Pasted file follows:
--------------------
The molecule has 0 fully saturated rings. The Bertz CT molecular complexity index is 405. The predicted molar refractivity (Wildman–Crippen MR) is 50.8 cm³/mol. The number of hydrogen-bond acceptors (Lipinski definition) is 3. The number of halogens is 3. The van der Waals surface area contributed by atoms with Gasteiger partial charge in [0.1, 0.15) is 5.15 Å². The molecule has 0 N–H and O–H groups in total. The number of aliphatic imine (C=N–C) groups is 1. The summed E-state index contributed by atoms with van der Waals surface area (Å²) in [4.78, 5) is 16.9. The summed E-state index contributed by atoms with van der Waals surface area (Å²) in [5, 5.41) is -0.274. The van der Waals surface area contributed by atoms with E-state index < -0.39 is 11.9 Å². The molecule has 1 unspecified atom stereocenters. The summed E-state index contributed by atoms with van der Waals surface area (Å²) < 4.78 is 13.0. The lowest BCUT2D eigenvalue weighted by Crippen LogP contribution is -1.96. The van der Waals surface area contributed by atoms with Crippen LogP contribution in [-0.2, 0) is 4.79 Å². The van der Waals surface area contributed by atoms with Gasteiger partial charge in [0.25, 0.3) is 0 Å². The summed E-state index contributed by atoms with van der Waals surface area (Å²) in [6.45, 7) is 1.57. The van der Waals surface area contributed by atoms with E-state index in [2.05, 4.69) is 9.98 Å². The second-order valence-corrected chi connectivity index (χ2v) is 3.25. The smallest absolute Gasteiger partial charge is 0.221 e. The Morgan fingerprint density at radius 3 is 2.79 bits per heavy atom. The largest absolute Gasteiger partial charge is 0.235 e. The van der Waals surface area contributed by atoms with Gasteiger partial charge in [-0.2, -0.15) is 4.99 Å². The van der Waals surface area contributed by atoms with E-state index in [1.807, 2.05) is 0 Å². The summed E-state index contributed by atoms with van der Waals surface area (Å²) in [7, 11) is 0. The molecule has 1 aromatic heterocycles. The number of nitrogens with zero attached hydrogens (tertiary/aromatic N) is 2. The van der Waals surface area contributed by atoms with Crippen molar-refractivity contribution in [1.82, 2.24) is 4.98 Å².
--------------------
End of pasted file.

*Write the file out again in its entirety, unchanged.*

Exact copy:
The molecule has 0 fully saturated rings. The Bertz CT molecular complexity index is 405. The predicted molar refractivity (Wildman–Crippen MR) is 50.8 cm³/mol. The number of hydrogen-bond acceptors (Lipinski definition) is 3. The number of halogens is 3. The van der Waals surface area contributed by atoms with Gasteiger partial charge in [0.1, 0.15) is 5.15 Å². The molecule has 0 N–H and O–H groups in total. The number of aliphatic imine (C=N–C) groups is 1. The summed E-state index contributed by atoms with van der Waals surface area (Å²) in [4.78, 5) is 16.9. The summed E-state index contributed by atoms with van der Waals surface area (Å²) in [5, 5.41) is -0.274. The van der Waals surface area contributed by atoms with E-state index < -0.39 is 11.9 Å². The molecule has 1 unspecified atom stereocenters. The summed E-state index contributed by atoms with van der Waals surface area (Å²) < 4.78 is 13.0. The lowest BCUT2D eigenvalue weighted by Crippen LogP contribution is -1.96. The van der Waals surface area contributed by atoms with Crippen LogP contribution in [-0.2, 0) is 4.79 Å². The van der Waals surface area contributed by atoms with Gasteiger partial charge in [0.25, 0.3) is 0 Å². The summed E-state index contributed by atoms with van der Waals surface area (Å²) in [6.45, 7) is 1.57. The van der Waals surface area contributed by atoms with E-state index in [2.05, 4.69) is 9.98 Å². The second-order valence-corrected chi connectivity index (χ2v) is 3.25. The smallest absolute Gasteiger partial charge is 0.221 e. The Morgan fingerprint density at radius 3 is 2.79 bits per heavy atom. The largest absolute Gasteiger partial charge is 0.235 e. The van der Waals surface area contributed by atoms with Gasteiger partial charge in [-0.2, -0.15) is 4.99 Å². The van der Waals surface area contributed by atoms with E-state index in [1.807, 2.05) is 0 Å². The summed E-state index contributed by atoms with van der Waals surface area (Å²) in [7, 11) is 0. The molecule has 1 aromatic heterocycles. The number of nitrogens with zero attached hydrogens (tertiary/aromatic N) is 2. The van der Waals surface area contributed by atoms with Crippen molar-refractivity contribution in [1.82, 2.24) is 4.98 Å².